4. Other minor contributory factors in pathogenesis of this condition are long hair, longitudinal splitting and weathering of hair, vigorous rubbing of hair in a rotatory manner, and improper care resulting in severe infestations with resultant exudates causing matting of hair. [4],[5]

Treatment of this condition is rather difficult. It has been suggested that the early stages are probably reversible with application of organic solvents, and rarely manual separation may be possible. In the majority, the only alternative is to cut the matted hair.

The condition can be prevented by following some do's and don'ts of hair care.


Regular head wash using shampoos to keep scalp clean.

Use of hair oils and conditioners can prevent tangling of hair.

Regular trimming of hair.


Avoid hair wash with hair piled on vertex.

Minimize rotatory rubbing of hair.

Long hair should be given a backwash or be washed in sink.[4]

Patients with causative factors responsible for plica neuropathica are commonly seen in our practice. Adding a few tips on hair care at the end of our consultation in these cases will definitely help in keeping hair beautiful.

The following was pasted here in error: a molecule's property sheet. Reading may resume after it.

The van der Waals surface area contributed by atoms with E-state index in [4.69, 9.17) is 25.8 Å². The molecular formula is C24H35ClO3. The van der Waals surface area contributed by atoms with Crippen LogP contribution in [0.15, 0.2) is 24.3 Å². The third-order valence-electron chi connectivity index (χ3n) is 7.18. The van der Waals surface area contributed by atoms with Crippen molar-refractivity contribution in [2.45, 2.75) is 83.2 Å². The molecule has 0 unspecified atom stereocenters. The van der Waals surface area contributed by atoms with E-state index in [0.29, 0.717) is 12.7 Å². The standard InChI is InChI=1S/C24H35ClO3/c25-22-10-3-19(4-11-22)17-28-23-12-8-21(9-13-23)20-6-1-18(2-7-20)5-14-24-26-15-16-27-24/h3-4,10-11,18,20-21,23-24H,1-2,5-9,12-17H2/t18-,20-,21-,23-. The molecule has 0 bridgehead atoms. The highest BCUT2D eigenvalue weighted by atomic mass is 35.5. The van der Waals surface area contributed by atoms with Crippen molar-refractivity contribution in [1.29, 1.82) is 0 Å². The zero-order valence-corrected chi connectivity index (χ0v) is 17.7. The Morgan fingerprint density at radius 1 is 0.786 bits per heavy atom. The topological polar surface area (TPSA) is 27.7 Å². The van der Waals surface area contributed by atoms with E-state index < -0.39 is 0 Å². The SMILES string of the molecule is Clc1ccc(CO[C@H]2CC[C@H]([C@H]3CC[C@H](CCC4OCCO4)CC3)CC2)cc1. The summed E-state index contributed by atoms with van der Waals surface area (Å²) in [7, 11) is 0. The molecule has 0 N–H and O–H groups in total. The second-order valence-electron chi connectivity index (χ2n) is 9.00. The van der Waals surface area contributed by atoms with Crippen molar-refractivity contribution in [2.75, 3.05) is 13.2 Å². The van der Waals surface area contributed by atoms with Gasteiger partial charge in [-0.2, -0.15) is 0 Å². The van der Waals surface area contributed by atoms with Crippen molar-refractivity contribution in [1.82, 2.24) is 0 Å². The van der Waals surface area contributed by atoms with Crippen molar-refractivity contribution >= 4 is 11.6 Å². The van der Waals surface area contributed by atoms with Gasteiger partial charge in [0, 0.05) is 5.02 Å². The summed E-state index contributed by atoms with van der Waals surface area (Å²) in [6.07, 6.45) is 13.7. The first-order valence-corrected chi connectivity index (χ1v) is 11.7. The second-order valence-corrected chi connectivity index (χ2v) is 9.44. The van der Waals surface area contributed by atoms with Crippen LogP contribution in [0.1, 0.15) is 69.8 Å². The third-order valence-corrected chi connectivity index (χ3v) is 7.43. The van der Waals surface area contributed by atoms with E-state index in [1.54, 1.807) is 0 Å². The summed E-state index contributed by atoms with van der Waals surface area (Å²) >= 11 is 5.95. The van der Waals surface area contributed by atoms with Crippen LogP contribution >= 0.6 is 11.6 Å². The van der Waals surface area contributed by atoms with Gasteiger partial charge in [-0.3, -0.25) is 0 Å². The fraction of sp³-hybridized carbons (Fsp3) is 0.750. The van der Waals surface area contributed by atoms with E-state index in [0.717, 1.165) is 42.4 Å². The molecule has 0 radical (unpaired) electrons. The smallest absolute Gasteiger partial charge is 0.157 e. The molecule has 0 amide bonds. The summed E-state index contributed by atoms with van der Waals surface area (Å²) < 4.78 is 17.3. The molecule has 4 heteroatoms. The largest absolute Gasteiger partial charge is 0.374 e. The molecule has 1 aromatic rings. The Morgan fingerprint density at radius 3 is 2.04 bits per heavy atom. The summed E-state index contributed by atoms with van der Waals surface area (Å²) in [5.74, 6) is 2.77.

References Top

1.Kwinter J, Weinstein M. Plica neuropathica: Novel presentation of a rare disease. Clin Exp Dermatol 2006;31:790-2.  Back to cited text no. 1  [PUBMED]  [FULLTEXT]
2.Kanwar AJ, De D. Plica neuropathica in a 2-year-old boy. Int J Dermatol 2007;46:410-1.  Back to cited text no. 2  [PUBMED]  [FULLTEXT]
3.Le Page JE. Neuropathica plica. Br Med J 1884;1:160.  Back to cited text no. 3    
4.Marshall J, Parker C. Felted hair untangled. J Am Acad Dermatol 1989;20:688-90.  Back to cited text no. 4  [PUBMED]  
5.Wilson CL, Ferguson DJ, Dawber RP. Matting of scalp hair during shampooing: A new look. Clin Exp Dermatol 1990;15:139-42.  Back to cited text no. 5  [PUBMED]